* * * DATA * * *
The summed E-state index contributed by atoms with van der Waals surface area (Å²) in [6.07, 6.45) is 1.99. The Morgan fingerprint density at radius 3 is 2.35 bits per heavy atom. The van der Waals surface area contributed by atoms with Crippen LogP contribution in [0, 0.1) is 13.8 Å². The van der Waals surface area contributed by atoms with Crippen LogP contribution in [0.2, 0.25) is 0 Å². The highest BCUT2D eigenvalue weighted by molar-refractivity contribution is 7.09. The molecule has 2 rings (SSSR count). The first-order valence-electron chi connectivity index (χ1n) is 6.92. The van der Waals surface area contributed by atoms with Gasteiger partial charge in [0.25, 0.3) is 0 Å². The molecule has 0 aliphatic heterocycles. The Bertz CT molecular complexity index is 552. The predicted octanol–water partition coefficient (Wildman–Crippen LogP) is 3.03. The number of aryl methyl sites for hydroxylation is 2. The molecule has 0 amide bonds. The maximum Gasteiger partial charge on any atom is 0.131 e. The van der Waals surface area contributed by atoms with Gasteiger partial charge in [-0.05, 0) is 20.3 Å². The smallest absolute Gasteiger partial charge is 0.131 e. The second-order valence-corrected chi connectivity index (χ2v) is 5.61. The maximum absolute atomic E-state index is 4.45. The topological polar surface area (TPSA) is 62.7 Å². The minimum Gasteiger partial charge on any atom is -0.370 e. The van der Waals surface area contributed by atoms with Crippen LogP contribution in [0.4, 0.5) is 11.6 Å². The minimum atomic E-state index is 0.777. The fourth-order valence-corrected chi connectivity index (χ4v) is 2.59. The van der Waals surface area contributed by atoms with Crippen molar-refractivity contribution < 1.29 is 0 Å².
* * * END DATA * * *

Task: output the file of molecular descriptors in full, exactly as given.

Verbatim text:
The summed E-state index contributed by atoms with van der Waals surface area (Å²) in [6.07, 6.45) is 1.99. The Morgan fingerprint density at radius 3 is 2.35 bits per heavy atom. The van der Waals surface area contributed by atoms with Crippen LogP contribution in [0, 0.1) is 13.8 Å². The van der Waals surface area contributed by atoms with Crippen LogP contribution in [0.2, 0.25) is 0 Å². The highest BCUT2D eigenvalue weighted by molar-refractivity contribution is 7.09. The molecule has 2 rings (SSSR count). The first-order valence-electron chi connectivity index (χ1n) is 6.92. The van der Waals surface area contributed by atoms with Gasteiger partial charge in [0.25, 0.3) is 0 Å². The molecule has 0 aliphatic heterocycles. The Bertz CT molecular complexity index is 552. The predicted octanol–water partition coefficient (Wildman–Crippen LogP) is 3.03. The number of aryl methyl sites for hydroxylation is 2. The molecule has 0 amide bonds. The maximum Gasteiger partial charge on any atom is 0.131 e. The van der Waals surface area contributed by atoms with Gasteiger partial charge in [-0.05, 0) is 20.3 Å². The smallest absolute Gasteiger partial charge is 0.131 e. The second-order valence-corrected chi connectivity index (χ2v) is 5.61. The maximum absolute atomic E-state index is 4.45. The topological polar surface area (TPSA) is 62.7 Å². The minimum Gasteiger partial charge on any atom is -0.370 e. The van der Waals surface area contributed by atoms with Crippen LogP contribution in [0.4, 0.5) is 11.6 Å². The minimum atomic E-state index is 0.777. The fourth-order valence-corrected chi connectivity index (χ4v) is 2.59. The van der Waals surface area contributed by atoms with Crippen molar-refractivity contribution < 1.29 is 0 Å².